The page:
People / Faculty
Sebastian Seung, Ph.D.
Dorothy W. Poitras Professor of Computational Neuroscience
Today's automated microscopes acquire images with great speed, easily amassing terabytes or even petabytes of data. In contrast, the analysis of these images is largely manual, performed slowly and laboriously by humans. We are entering an era in which analysis of enormous image datasets is a major bottleneck for scientific research. My laboratory is dedicated to removing this bottleneck through innovations in artiﬁcial intelligence. We aim to make computers smart enough to analyze images from biological microscopy with little or no human assistance. In other words, we seek to fill an important technological gap: modern science not only needs machines for making images, but machines for seeing them.
The best example of this gap is found in the emerging field of connectomics. In the 1970s and 80s, serial electron microscopy (EM) was used to image every neuron and every synapse of the nematode C. elegans. Then the images were analyzed to find all connections in the C. elegans nervous system, producing a map that is now called a "connectome." Although C. elegans contains just 7000 connections between 300 neurons, its connectome took over a dozen years to find. Because of the extreme labor involved, the same method could not be extended to brains more like our own.
Recently two inventions have renewed interest in using serial EM to find connectomes. The first was serial block face scanning electron microscopy (SBF-SEM), developed at the Max Planck Institute for Medical Research in Heidelberg and commercialized by Gatan as 3View. The second is the automated taping lathe ultramicrotome (ATLUM), currently under development at Harvard's Center for Brain Science. Compared to traditional serial EM, these automated methods can be used to image larger volumes of brain tissue. But manual analysis of a mere cubic millimeter would consume tens of thousands of person-years. With improved image acquisition, the analysis bottleneck has become even more severe.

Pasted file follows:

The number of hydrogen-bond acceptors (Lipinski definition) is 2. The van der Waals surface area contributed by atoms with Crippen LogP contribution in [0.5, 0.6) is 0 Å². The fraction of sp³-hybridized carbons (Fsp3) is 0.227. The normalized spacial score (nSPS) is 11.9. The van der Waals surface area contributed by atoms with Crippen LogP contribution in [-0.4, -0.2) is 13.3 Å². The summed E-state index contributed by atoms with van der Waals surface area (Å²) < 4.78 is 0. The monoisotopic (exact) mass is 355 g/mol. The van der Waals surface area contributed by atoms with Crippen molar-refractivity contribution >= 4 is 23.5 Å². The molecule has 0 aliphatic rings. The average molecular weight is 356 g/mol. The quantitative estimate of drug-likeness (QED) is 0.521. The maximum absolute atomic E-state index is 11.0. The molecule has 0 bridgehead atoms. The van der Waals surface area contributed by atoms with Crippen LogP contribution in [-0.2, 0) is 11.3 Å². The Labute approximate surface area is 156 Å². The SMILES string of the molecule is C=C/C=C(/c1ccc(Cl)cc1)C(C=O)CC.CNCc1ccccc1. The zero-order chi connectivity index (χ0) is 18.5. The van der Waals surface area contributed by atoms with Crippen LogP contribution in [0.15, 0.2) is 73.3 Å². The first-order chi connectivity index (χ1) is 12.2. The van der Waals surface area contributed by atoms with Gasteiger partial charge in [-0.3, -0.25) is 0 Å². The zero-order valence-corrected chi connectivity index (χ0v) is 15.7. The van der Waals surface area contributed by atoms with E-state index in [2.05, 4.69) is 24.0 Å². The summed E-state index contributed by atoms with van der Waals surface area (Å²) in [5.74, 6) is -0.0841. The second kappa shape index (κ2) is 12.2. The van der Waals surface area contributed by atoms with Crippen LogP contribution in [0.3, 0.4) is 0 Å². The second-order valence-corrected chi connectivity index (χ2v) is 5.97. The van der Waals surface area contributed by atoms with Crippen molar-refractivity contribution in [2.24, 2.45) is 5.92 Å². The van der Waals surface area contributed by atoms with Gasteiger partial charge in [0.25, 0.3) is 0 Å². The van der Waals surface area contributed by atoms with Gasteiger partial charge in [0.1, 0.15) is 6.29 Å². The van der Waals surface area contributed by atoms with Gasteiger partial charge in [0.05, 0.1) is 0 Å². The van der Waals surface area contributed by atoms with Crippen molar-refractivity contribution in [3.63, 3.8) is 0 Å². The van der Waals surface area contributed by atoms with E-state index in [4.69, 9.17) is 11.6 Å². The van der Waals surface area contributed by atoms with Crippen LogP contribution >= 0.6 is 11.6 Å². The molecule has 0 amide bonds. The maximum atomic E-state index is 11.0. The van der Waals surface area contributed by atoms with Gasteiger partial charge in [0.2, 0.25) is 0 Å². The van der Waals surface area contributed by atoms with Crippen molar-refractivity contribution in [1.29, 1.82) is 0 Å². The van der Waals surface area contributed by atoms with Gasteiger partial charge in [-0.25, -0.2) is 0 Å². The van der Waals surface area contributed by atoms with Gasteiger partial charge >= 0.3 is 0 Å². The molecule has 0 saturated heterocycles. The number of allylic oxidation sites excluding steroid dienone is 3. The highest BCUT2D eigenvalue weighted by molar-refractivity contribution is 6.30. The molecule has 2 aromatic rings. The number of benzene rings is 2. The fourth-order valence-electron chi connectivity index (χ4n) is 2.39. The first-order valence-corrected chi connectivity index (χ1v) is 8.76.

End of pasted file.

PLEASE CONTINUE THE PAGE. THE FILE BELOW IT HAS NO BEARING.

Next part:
Therefore, we are working on automating the two image analysis tasks critical for finding connectomes: reconstructing the shapes of neurons, and identifying synapses. Reconstructing the shape of a neuron depends on accurately tracing its axon and dendrites through the images. If an axon is mistraced, then all of its synapses will be erroneously assigned to the wrong neuron. In contrast, misidentification of a synapse is an isolated error. So accurate reconstruction of neuron shapes is the key challenge, as errors in this task have catastrophic consequences.
In the field of computer vision, reconstructing the shapes of neurons is a special case of a general problem known as image segmentation, the division of an image into segments corresponding to distinct objects. Although this problem has been studied for 50 years, computers are still not smart enough to solve it reliably. One difficulty is that object boundaries are sometimes ambiguous, due to noise or other imperfections in the image. Computers still fall short of humans at using contextual information to “fill in” the missing information at an ambiguous location.
My laboratory has been pursuing an approach to image segmentation based on machine learning. We collect a database of human segmentations of images, and use it to train the computer to emulate humans. In a recent breakthrough, lab members Viren Jain and Srini Turaga have devised the first methods for learning that are based on genuine measures of segmentation performance. The methods, called Maximin Affinity Learning of Image Segmentation (MALIS) and Boundary Learning by Optimization with Topological Constraints (BLOTC), train the computer to emulate human segmentations, without forcing it to slavishly reproduce the precise locations of object boundaries. This results in superior accuracy by focusing training on the elimination of topological errors, such as splits and mergers.
Using MALIS and BLOTC, we have trained convolutional networks to classify image voxels or the edges of an affinity graph. Thresholding followed by segmentation with connected components yields performance far superior to that of competing algorithms. MALIS and BLOTC are fundamental innovations in computer vision. We were forced to make these innovations, because the computational problems of connectomics are too difficult for conventional methods. Since our innovations are so basic, they are applicable not only to connectomics, but also more broadly to all types of image segmentation problems.
In spite of these advances, computers are still not accurate enough to analyze images with zero human assistance. Therefore, we are creating a software package called Omni for semi-automated image segmentation. A human uses Omni to "proofread" the output of the convolutional networks. We have preliminary evidence that such semiautomated segmentation by proofreading requires much less human labor than fully manual segmentation. As computer accuracy continues to improve, the required human labor is expected to decrease even further.